“She’s a beautiful baby. How will you call her, sir? “asked then the midwife.

Mr. Bennet held his daughter against his heart and answered lowly:

“Elizabeth. Her name will be Elizabeth” He smiled at the sound of that name which brought him so many memories.

He was twenty years old then, when he met her, and he was a handsome young man. He was tall and strong, and he had curly dark hair who emphasized his deep blue eyes. However, he had never been very popular between girls. He couldn’t say that it wasn’t his fault, as he enjoied using his fine sense of humor and his sarcastic jokes against them, who were not intelligent enough to understand his humor but who could perfectly see that he was mocking them. Besides, he had never liked dancing, and that made him an impopular guest at any dance.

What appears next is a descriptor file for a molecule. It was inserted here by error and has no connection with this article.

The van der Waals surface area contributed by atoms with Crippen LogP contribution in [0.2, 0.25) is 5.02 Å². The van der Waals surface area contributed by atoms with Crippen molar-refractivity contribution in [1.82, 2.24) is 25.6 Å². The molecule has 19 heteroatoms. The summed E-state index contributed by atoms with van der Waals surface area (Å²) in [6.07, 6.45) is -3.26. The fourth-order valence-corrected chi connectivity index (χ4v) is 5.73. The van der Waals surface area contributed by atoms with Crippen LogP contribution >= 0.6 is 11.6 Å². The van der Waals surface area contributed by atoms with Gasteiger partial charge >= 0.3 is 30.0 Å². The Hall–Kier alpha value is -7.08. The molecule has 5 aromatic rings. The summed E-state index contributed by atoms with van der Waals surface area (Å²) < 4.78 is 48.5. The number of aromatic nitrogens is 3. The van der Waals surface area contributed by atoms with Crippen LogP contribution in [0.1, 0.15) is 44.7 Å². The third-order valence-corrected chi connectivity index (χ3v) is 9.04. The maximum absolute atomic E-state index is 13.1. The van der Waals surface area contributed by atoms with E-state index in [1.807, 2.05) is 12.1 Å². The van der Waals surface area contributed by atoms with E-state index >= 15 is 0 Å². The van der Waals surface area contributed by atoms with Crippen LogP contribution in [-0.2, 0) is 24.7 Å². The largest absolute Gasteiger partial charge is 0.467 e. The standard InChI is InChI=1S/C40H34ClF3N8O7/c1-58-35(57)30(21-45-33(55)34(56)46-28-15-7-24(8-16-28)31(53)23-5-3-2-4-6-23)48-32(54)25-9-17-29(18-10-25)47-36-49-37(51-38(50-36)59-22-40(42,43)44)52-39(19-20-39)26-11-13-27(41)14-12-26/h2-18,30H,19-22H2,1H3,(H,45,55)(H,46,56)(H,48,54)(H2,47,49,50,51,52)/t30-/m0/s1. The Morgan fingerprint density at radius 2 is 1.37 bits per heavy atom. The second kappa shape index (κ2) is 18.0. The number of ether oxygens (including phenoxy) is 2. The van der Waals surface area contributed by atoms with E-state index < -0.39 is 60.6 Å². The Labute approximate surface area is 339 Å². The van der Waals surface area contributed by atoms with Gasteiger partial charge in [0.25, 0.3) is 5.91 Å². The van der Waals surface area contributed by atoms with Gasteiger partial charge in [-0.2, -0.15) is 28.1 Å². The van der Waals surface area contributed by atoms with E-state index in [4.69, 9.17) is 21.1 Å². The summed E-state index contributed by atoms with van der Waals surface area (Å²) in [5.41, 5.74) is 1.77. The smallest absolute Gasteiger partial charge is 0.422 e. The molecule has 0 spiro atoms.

Girls didn’t interest him anyway: at that time he had just discovered philosophy, and he was very busy wondering which was the meaning of life.

He discovered it after a few time.

The day where he was introduced to her he was just observing a painting, his normal attitude during the dances, when he heard a voice at his back:

“Mr. Bennet?” It was Mrs. Gillies, an old friend of his mother, and also the owner of the house where the dance was celebrated.

“May I ask you why do you disturb me, milady? I was just admiring the style of this beautiful painting.” He said while he turned to face her.

“Oh, my daughter painted it, Mr Bennet. She studied Art in France, you know.” She didn’t seem to realize that the painting was in fact horrible and didn’t show any talent from the author. “I just wanted to introduce you to Miss Elizabeth Waugh, who arrived from London yesterday”.